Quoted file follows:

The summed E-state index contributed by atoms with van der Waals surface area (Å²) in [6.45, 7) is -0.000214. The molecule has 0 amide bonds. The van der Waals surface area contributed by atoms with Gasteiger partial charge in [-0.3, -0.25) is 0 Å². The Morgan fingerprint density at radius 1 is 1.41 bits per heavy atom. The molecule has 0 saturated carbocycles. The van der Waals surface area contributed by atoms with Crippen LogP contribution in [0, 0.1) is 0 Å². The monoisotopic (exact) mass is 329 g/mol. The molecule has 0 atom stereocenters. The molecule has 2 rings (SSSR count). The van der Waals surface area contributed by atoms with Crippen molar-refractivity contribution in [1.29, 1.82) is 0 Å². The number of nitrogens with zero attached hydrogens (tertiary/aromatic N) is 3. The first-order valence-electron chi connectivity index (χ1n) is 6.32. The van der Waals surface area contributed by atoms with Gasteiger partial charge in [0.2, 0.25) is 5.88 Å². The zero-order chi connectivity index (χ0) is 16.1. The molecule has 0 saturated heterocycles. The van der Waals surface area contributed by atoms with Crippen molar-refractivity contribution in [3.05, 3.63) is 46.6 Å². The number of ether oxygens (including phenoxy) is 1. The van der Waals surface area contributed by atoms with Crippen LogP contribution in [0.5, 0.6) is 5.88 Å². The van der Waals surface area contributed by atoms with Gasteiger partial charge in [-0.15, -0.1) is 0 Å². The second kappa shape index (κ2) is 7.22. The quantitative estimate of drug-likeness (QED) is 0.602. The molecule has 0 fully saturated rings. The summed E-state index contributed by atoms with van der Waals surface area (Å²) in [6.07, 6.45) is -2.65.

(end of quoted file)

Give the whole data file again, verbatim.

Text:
The summed E-state index contributed by atoms with van der Waals surface area (Å²) in [6.45, 7) is -0.000214. The molecule has 0 amide bonds. The van der Waals surface area contributed by atoms with Gasteiger partial charge in [-0.3, -0.25) is 0 Å². The Morgan fingerprint density at radius 1 is 1.41 bits per heavy atom. The molecule has 0 saturated carbocycles. The van der Waals surface area contributed by atoms with Crippen LogP contribution in [0, 0.1) is 0 Å². The monoisotopic (exact) mass is 329 g/mol. The molecule has 0 atom stereocenters. The molecule has 2 rings (SSSR count). The van der Waals surface area contributed by atoms with Crippen molar-refractivity contribution in [1.29, 1.82) is 0 Å². The number of nitrogens with zero attached hydrogens (tertiary/aromatic N) is 3. The first-order valence-electron chi connectivity index (χ1n) is 6.32. The van der Waals surface area contributed by atoms with Gasteiger partial charge in [0.2, 0.25) is 5.88 Å². The zero-order chi connectivity index (χ0) is 16.1. The molecule has 0 saturated heterocycles. The van der Waals surface area contributed by atoms with Crippen molar-refractivity contribution in [3.05, 3.63) is 46.6 Å². The number of ether oxygens (including phenoxy) is 1. The van der Waals surface area contributed by atoms with Crippen LogP contribution in [0.5, 0.6) is 5.88 Å². The van der Waals surface area contributed by atoms with Gasteiger partial charge in [-0.15, -0.1) is 0 Å². The second kappa shape index (κ2) is 7.22. The quantitative estimate of drug-likeness (QED) is 0.602. The molecule has 0 fully saturated rings. The summed E-state index contributed by atoms with van der Waals surface area (Å²) in [6.07, 6.45) is -2.65.